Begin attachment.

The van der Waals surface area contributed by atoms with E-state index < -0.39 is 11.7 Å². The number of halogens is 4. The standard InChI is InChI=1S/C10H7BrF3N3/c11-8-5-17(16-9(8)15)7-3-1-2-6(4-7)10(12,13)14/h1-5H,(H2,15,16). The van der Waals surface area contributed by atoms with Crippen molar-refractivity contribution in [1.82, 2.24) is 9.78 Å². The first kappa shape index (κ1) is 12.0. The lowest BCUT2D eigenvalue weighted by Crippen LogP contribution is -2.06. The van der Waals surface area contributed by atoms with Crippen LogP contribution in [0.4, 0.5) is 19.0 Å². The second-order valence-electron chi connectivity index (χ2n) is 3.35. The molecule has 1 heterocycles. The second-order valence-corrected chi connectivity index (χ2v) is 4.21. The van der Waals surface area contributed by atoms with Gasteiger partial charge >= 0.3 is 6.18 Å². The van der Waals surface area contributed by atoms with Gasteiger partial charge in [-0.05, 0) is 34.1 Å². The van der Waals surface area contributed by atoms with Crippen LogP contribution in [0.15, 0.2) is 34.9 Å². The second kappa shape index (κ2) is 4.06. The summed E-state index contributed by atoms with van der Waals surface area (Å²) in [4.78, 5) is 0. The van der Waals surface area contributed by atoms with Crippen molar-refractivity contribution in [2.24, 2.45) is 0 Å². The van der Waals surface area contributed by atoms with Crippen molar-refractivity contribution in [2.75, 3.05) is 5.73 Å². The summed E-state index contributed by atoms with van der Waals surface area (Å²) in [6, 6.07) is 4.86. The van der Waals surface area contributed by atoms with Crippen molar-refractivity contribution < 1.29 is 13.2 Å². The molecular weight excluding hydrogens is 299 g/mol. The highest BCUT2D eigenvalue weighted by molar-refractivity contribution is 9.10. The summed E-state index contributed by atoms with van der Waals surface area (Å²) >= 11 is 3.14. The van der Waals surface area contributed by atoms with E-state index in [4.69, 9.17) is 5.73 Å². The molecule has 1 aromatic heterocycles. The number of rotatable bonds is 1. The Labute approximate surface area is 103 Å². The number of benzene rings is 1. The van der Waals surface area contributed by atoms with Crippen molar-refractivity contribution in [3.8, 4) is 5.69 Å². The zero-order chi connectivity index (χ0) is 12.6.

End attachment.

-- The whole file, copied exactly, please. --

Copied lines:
The van der Waals surface area contributed by atoms with E-state index < -0.39 is 11.7 Å². The number of halogens is 4. The standard InChI is InChI=1S/C10H7BrF3N3/c11-8-5-17(16-9(8)15)7-3-1-2-6(4-7)10(12,13)14/h1-5H,(H2,15,16). The van der Waals surface area contributed by atoms with Crippen molar-refractivity contribution in [1.82, 2.24) is 9.78 Å². The first kappa shape index (κ1) is 12.0. The lowest BCUT2D eigenvalue weighted by Crippen LogP contribution is -2.06. The van der Waals surface area contributed by atoms with Crippen LogP contribution in [0.4, 0.5) is 19.0 Å². The second-order valence-electron chi connectivity index (χ2n) is 3.35. The molecule has 1 heterocycles. The second-order valence-corrected chi connectivity index (χ2v) is 4.21. The van der Waals surface area contributed by atoms with Gasteiger partial charge >= 0.3 is 6.18 Å². The van der Waals surface area contributed by atoms with Gasteiger partial charge in [-0.05, 0) is 34.1 Å². The van der Waals surface area contributed by atoms with Crippen LogP contribution in [0.15, 0.2) is 34.9 Å². The second kappa shape index (κ2) is 4.06. The summed E-state index contributed by atoms with van der Waals surface area (Å²) in [4.78, 5) is 0. The van der Waals surface area contributed by atoms with Crippen molar-refractivity contribution in [2.24, 2.45) is 0 Å². The van der Waals surface area contributed by atoms with Crippen molar-refractivity contribution in [2.75, 3.05) is 5.73 Å². The summed E-state index contributed by atoms with van der Waals surface area (Å²) in [6, 6.07) is 4.86. The van der Waals surface area contributed by atoms with Crippen molar-refractivity contribution < 1.29 is 13.2 Å². The molecular weight excluding hydrogens is 299 g/mol. The highest BCUT2D eigenvalue weighted by molar-refractivity contribution is 9.10. The summed E-state index contributed by atoms with van der Waals surface area (Å²) >= 11 is 3.14. The van der Waals surface area contributed by atoms with E-state index in [4.69, 9.17) is 5.73 Å². The molecule has 1 aromatic heterocycles. The number of rotatable bonds is 1. The Labute approximate surface area is 103 Å². The number of benzene rings is 1. The van der Waals surface area contributed by atoms with Crippen molar-refractivity contribution in [3.8, 4) is 5.69 Å². The zero-order chi connectivity index (χ0) is 12.6.